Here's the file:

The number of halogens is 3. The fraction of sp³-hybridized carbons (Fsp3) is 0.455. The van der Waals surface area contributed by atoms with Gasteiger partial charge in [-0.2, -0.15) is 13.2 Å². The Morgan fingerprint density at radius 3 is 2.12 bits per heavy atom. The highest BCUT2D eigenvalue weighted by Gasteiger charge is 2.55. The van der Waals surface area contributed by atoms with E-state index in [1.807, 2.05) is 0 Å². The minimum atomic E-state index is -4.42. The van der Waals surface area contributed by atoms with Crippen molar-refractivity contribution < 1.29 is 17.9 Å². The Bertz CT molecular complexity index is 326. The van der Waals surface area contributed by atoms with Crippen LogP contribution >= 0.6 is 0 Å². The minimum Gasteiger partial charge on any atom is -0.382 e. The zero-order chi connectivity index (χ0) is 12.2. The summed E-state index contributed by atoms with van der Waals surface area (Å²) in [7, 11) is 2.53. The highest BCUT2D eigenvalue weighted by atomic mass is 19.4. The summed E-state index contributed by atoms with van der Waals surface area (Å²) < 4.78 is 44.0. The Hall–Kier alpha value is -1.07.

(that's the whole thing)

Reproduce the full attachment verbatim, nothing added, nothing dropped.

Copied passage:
The number of halogens is 3. The fraction of sp³-hybridized carbons (Fsp3) is 0.455. The van der Waals surface area contributed by atoms with Gasteiger partial charge in [-0.2, -0.15) is 13.2 Å². The Morgan fingerprint density at radius 3 is 2.12 bits per heavy atom. The highest BCUT2D eigenvalue weighted by Gasteiger charge is 2.55. The van der Waals surface area contributed by atoms with E-state index in [1.807, 2.05) is 0 Å². The minimum atomic E-state index is -4.42. The van der Waals surface area contributed by atoms with Crippen molar-refractivity contribution < 1.29 is 17.9 Å². The Bertz CT molecular complexity index is 326. The van der Waals surface area contributed by atoms with Crippen LogP contribution >= 0.6 is 0 Å². The minimum Gasteiger partial charge on any atom is -0.382 e. The zero-order chi connectivity index (χ0) is 12.2. The summed E-state index contributed by atoms with van der Waals surface area (Å²) in [7, 11) is 2.53. The highest BCUT2D eigenvalue weighted by atomic mass is 19.4. The summed E-state index contributed by atoms with van der Waals surface area (Å²) < 4.78 is 44.0. The Hall–Kier alpha value is -1.07.